A dropped-in, unearned emotional ploy or two is forgivable; when a film artificially raises the stakes too many times, you have to wonder if the purpose is to mask the lack of an interesting story. Or is it to keep the ball rolling, never letting anything fully develop before springing to the next concern or conflict? Jurassic World: Fallen Kingdom makes a case for the latter, but falls to the former, with director J. A. Bayona pulling out almost every trick he can muster visually to keep our minds off Derek Connolly and Colin Trevorrow’s lackluster script.
Seriously. Another initial meeting between Claire and Owen at his mobile home while he’s working? Another hybrid dinosaur bred for search-and-destroy missions? A climactic fight which is almost beat-for-beat what happened in the first film? The ending shot of a dinosaur roaring over its new domain? There are huge questions as to how much of this film is a sequel and how much of it is a flat-out remake of the 2015 original, which all falls at the feet of the script. Or it could very well be the ultimate middle finger to repetitive summer tentpole cinema. Bayona, to his credit, takes what’s been given him and at least throws in some neat visuals (the surfer-about-to-be-chomped scene from the trailer goes over well), but his finesse can’t save you from eating more of the same thing major motion picture studios want to feed you during the summer months.
Jurassic World provided some good character foundations for Owen and Claire, our two returning heroes, but Jurassic World: Fallen Kingdom makes them – and everyone else – into barely-there CGI facilitators. The worst part is how the script treats Claire, giving her exactly nothing to do; instead, she becomes the entire operation’s patsy. (That she’s played by the daughter of Hollywood legend Ron Howard doesn’t factor into the satire at all. Not one bit.) Sure, Owen makes a half-hearted endeavor to absolve her of what the animal rescue transformed into, but it doesn’t matter. Aside from introducing new characters Zia and tech wizard Franklin Webb (Justice Smith) – the latter taking the out-of-his-depth, screams-at-everything, more-comfortable-in-his-mother’s-basement role – and being Lockwood’s contact to start the dinosaur rescue, Claire’s presence is merely to provide some kind of romantic tension with Owen. Quite a contrast from her take-charge persona from the first, wouldn’t you say?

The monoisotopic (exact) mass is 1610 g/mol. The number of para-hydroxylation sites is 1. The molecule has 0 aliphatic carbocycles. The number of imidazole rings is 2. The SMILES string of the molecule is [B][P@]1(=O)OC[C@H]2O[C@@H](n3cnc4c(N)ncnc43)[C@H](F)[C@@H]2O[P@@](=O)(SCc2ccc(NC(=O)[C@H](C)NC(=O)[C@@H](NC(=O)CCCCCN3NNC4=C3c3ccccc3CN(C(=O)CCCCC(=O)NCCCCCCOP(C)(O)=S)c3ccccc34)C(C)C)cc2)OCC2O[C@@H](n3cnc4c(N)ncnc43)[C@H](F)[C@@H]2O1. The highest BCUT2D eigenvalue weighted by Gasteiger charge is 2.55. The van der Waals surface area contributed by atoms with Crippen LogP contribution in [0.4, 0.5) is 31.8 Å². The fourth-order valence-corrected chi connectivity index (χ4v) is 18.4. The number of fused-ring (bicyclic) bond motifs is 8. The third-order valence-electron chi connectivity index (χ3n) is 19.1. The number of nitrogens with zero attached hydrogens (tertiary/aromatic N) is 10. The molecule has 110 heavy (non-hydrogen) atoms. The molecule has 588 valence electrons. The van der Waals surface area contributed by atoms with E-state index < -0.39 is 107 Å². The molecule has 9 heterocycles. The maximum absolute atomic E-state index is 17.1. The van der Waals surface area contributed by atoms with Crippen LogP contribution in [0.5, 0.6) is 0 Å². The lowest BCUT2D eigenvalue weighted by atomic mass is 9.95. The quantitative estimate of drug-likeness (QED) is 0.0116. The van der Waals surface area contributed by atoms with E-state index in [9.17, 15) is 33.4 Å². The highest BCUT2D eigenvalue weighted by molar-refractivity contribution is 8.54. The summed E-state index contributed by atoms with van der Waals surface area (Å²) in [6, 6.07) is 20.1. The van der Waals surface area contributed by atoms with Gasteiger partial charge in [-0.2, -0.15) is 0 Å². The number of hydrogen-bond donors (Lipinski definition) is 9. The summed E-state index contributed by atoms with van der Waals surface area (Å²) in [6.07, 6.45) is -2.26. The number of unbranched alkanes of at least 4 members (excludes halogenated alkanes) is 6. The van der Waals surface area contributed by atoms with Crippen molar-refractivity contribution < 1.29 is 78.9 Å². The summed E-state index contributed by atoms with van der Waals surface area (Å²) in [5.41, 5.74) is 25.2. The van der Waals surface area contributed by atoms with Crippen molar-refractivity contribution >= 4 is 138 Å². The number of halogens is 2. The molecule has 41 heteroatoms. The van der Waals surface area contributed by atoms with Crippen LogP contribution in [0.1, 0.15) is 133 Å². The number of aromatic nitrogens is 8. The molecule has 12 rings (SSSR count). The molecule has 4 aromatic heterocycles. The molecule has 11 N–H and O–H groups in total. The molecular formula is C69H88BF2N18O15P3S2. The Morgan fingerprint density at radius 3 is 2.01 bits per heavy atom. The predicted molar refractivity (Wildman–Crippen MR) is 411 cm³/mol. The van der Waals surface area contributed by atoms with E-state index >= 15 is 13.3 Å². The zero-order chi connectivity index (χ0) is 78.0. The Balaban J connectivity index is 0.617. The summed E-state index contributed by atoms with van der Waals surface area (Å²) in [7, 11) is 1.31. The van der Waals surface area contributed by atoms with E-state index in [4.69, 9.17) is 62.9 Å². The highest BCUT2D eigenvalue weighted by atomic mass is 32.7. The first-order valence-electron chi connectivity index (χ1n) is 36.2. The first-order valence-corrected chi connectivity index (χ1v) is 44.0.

Could Jurassic World: Fallen Kingdom possibly be this much of a self-aware bitch-slap of a summer blockbuster? If so, then all due accolades to Connolly, Trevorrow, and Bayona for having the balls to do it this large and with the studio’s blessing; were this true, the film probably deserves to be rated on par with Steven Spielberg’s 1993 groundbreaking franchise-originator. There are far too many factors which keep this from simply being a standard multiplex-packer of the Michael Bay variety. However, there’s no way a major motion picture studio could unleash a franchise film of this magnitude and have it be this, well, meh. It’s either an unoriginal misfire or a fantastically overt commentary on the state of how much we, as an audience, enjoy the same thing over and over and over again. Even the ending – where a choice between killing the dinosaurs off and releasing them is made, and take note of who makes it – shows us exactly what the studios believe the audience to be and what they want of us.
MPAA rating: PG-13 for intense sequences of science-fiction violence and peril.
Post-credits scene: Yes.
Running time: 128 minutes.
Released by Universal Pictures.